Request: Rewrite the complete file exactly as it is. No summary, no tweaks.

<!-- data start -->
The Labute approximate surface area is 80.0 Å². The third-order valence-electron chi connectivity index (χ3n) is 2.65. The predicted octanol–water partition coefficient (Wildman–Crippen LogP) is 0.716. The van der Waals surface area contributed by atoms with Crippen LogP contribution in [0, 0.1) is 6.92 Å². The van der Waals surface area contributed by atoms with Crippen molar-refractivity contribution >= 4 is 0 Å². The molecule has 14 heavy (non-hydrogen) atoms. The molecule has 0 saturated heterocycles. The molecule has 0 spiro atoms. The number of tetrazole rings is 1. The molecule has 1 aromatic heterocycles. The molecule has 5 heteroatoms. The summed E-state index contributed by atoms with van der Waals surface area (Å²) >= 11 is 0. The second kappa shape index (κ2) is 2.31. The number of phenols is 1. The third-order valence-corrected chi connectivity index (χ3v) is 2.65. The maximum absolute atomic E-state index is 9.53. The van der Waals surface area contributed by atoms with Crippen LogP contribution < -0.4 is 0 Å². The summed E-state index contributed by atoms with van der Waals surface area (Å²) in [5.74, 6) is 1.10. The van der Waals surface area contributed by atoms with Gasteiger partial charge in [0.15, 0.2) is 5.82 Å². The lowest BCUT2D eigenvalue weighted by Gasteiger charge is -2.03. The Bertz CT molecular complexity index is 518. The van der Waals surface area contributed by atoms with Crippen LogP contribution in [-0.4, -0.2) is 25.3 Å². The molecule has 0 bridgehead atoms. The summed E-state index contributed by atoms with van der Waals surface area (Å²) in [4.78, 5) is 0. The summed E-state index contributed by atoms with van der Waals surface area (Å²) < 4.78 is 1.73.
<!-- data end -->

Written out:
The Labute approximate surface area is 80.0 Å². The third-order valence-electron chi connectivity index (χ3n) is 2.65. The predicted octanol–water partition coefficient (Wildman–Crippen LogP) is 0.716. The van der Waals surface area contributed by atoms with Crippen LogP contribution in [0, 0.1) is 6.92 Å². The van der Waals surface area contributed by atoms with Crippen molar-refractivity contribution >= 4 is 0 Å². The molecule has 14 heavy (non-hydrogen) atoms. The molecule has 0 saturated heterocycles. The molecule has 0 spiro atoms. The number of tetrazole rings is 1. The molecule has 1 aromatic heterocycles. The molecule has 5 heteroatoms. The summed E-state index contributed by atoms with van der Waals surface area (Å²) >= 11 is 0. The second kappa shape index (κ2) is 2.31. The number of phenols is 1. The third-order valence-corrected chi connectivity index (χ3v) is 2.65. The maximum absolute atomic E-state index is 9.53. The van der Waals surface area contributed by atoms with Crippen LogP contribution < -0.4 is 0 Å². The summed E-state index contributed by atoms with van der Waals surface area (Å²) in [5.74, 6) is 1.10. The van der Waals surface area contributed by atoms with Gasteiger partial charge in [0.15, 0.2) is 5.82 Å². The lowest BCUT2D eigenvalue weighted by Gasteiger charge is -2.03. The Bertz CT molecular complexity index is 518. The van der Waals surface area contributed by atoms with Crippen LogP contribution in [-0.4, -0.2) is 25.3 Å². The molecule has 0 bridgehead atoms. The summed E-state index contributed by atoms with van der Waals surface area (Å²) in [4.78, 5) is 0. The summed E-state index contributed by atoms with van der Waals surface area (Å²) < 4.78 is 1.73.